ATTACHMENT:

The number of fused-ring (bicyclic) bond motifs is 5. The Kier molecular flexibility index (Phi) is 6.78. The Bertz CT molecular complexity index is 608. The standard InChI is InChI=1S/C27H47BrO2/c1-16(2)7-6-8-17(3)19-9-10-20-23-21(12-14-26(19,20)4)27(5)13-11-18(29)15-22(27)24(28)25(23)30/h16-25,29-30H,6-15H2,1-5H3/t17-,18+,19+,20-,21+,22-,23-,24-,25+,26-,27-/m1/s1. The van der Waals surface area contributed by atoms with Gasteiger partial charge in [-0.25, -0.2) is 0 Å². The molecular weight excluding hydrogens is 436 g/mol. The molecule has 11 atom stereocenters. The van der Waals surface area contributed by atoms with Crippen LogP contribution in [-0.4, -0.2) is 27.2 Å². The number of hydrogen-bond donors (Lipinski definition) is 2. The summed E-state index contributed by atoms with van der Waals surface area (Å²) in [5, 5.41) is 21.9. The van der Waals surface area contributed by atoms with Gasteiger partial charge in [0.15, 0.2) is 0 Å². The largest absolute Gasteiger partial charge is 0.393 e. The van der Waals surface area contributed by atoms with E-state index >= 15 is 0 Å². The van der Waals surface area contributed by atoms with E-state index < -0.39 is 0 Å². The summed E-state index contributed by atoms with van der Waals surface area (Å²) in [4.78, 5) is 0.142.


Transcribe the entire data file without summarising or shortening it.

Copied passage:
The number of fused-ring (bicyclic) bond motifs is 5. The Kier molecular flexibility index (Phi) is 6.78. The Bertz CT molecular complexity index is 608. The standard InChI is InChI=1S/C27H47BrO2/c1-16(2)7-6-8-17(3)19-9-10-20-23-21(12-14-26(19,20)4)27(5)13-11-18(29)15-22(27)24(28)25(23)30/h16-25,29-30H,6-15H2,1-5H3/t17-,18+,19+,20-,21+,22-,23-,24-,25+,26-,27-/m1/s1. The van der Waals surface area contributed by atoms with Gasteiger partial charge in [-0.25, -0.2) is 0 Å². The molecular weight excluding hydrogens is 436 g/mol. The molecule has 11 atom stereocenters. The van der Waals surface area contributed by atoms with Crippen LogP contribution in [-0.4, -0.2) is 27.2 Å². The number of hydrogen-bond donors (Lipinski definition) is 2. The summed E-state index contributed by atoms with van der Waals surface area (Å²) in [5, 5.41) is 21.9. The van der Waals surface area contributed by atoms with Gasteiger partial charge in [0.15, 0.2) is 0 Å². The largest absolute Gasteiger partial charge is 0.393 e. The van der Waals surface area contributed by atoms with E-state index >= 15 is 0 Å². The van der Waals surface area contributed by atoms with E-state index < -0.39 is 0 Å². The summed E-state index contributed by atoms with van der Waals surface area (Å²) in [4.78, 5) is 0.142.